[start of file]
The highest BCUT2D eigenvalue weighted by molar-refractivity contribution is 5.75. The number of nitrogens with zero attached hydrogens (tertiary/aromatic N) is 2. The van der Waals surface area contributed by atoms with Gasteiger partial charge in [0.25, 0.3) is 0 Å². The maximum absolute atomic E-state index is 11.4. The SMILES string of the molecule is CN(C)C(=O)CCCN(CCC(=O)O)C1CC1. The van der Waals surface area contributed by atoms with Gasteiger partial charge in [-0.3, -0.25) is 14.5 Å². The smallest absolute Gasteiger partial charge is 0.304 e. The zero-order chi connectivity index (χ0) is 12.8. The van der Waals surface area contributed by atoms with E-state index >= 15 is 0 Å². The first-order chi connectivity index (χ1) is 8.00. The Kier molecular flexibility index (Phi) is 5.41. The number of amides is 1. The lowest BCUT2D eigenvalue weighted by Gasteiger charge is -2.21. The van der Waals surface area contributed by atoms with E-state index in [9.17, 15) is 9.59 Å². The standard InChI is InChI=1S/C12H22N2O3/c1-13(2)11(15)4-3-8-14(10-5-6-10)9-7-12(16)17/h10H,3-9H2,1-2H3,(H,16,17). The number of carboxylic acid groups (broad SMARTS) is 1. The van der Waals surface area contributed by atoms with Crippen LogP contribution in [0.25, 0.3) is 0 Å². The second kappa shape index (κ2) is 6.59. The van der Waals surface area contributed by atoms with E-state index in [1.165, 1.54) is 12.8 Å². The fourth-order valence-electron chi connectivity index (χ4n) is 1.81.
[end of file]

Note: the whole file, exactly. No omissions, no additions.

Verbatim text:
The highest BCUT2D eigenvalue weighted by molar-refractivity contribution is 5.75. The number of nitrogens with zero attached hydrogens (tertiary/aromatic N) is 2. The van der Waals surface area contributed by atoms with Gasteiger partial charge in [0.25, 0.3) is 0 Å². The maximum absolute atomic E-state index is 11.4. The SMILES string of the molecule is CN(C)C(=O)CCCN(CCC(=O)O)C1CC1. The van der Waals surface area contributed by atoms with Gasteiger partial charge in [-0.3, -0.25) is 14.5 Å². The smallest absolute Gasteiger partial charge is 0.304 e. The zero-order chi connectivity index (χ0) is 12.8. The van der Waals surface area contributed by atoms with E-state index >= 15 is 0 Å². The first-order chi connectivity index (χ1) is 8.00. The Kier molecular flexibility index (Phi) is 5.41. The number of amides is 1. The lowest BCUT2D eigenvalue weighted by Gasteiger charge is -2.21. The van der Waals surface area contributed by atoms with E-state index in [9.17, 15) is 9.59 Å². The standard InChI is InChI=1S/C12H22N2O3/c1-13(2)11(15)4-3-8-14(10-5-6-10)9-7-12(16)17/h10H,3-9H2,1-2H3,(H,16,17). The number of carboxylic acid groups (broad SMARTS) is 1. The van der Waals surface area contributed by atoms with Crippen LogP contribution in [0.25, 0.3) is 0 Å². The second kappa shape index (κ2) is 6.59. The van der Waals surface area contributed by atoms with E-state index in [1.165, 1.54) is 12.8 Å². The fourth-order valence-electron chi connectivity index (χ4n) is 1.81.